On the resonant generation of large-amplitude internal solitary and solitary-like waves.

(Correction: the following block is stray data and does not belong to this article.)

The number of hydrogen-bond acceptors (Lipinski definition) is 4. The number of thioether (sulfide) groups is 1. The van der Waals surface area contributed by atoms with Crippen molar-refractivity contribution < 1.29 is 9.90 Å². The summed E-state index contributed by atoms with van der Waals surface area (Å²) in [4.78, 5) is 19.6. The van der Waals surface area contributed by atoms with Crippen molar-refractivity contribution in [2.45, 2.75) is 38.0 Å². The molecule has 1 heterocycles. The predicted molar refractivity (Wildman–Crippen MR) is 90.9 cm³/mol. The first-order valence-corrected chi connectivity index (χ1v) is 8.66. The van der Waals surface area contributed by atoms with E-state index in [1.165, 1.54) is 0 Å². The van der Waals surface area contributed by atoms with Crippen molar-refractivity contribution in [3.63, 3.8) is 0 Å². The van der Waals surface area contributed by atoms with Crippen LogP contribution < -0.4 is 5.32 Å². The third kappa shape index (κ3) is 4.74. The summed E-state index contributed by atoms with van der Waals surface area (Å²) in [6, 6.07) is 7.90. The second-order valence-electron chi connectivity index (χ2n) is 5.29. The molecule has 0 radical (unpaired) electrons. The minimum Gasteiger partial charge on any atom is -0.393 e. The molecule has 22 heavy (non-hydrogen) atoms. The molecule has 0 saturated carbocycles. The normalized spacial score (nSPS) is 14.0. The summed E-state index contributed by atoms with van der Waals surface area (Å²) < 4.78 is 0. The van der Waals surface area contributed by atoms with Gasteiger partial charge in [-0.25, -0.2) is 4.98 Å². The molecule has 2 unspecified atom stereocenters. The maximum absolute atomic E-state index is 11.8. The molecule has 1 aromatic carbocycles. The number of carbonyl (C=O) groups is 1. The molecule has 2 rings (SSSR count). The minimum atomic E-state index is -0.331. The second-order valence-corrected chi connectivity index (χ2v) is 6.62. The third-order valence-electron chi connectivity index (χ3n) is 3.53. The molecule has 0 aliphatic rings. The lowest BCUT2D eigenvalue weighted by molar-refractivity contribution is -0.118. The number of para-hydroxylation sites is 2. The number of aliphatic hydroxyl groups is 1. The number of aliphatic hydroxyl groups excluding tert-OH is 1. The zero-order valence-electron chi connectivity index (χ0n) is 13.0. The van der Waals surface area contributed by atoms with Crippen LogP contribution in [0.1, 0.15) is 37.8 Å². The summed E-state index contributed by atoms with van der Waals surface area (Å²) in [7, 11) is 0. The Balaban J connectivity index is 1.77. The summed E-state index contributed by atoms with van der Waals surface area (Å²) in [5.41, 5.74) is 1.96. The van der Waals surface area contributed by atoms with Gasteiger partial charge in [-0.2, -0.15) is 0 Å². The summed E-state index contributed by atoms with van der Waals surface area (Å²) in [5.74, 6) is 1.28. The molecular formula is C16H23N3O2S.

*(English)*Zbl 1137.76328Summary: We discuss numerical simulations of the generation of large-amplitude solitary waves in a continuously stratified fluid by flow over isolated topography. We employ the fully nonlinear theory for internal solitary waves to classify the numerical results for mode-1 waves and compare with two classes of approximate theories, weakly nonlinear theory leading to the Korteweg–deVries and Gardner equations and conjugate flow theory which makes no approximation with respect to nonlinearity, but neglects dispersion entirely. We find that both weakly nonlinear theories have a limited range of applicability. In contrast, the conjugate flow theory predicts the nature of the limiting upstream propagating response (a dissipationless bore), successfully describes the bore’s vertical structure, and gives a value of the inflow speed, \(c_j\), above which no upstream propagating response is possible. The numerical experiments demonstrate the existence of a class of large-amplitude response structures that are generated and trapped over the topography when the inflow speed exceeds \(c_j\). While similar in structure to fully nonlinear solitary waves, these trapped disturbances can induce isopycnal displacements more than 100% larger than those induced by the limiting solitary wave while remaining laminar. We develop a theory to describe the vertical structure at the crest of these trapped disturbances and describe its range of validity. Finally, we turn to the generation of mode-2 solitary-like waves. Mode-2 waves cannot be truly solitary owing to the existence of a small mode-1 tail that radiates energy downstream from the wave. We demonstrate that, for stratifications dominated by a single pycnocline, mode-2 wave dissipation is dominated by wave breaking as opposed to mode-1 wave radiation. We propose a phenomenological criterion based on weakly nonlinear theory to test whether mode-2 wave generation is to be expected for a given stratification.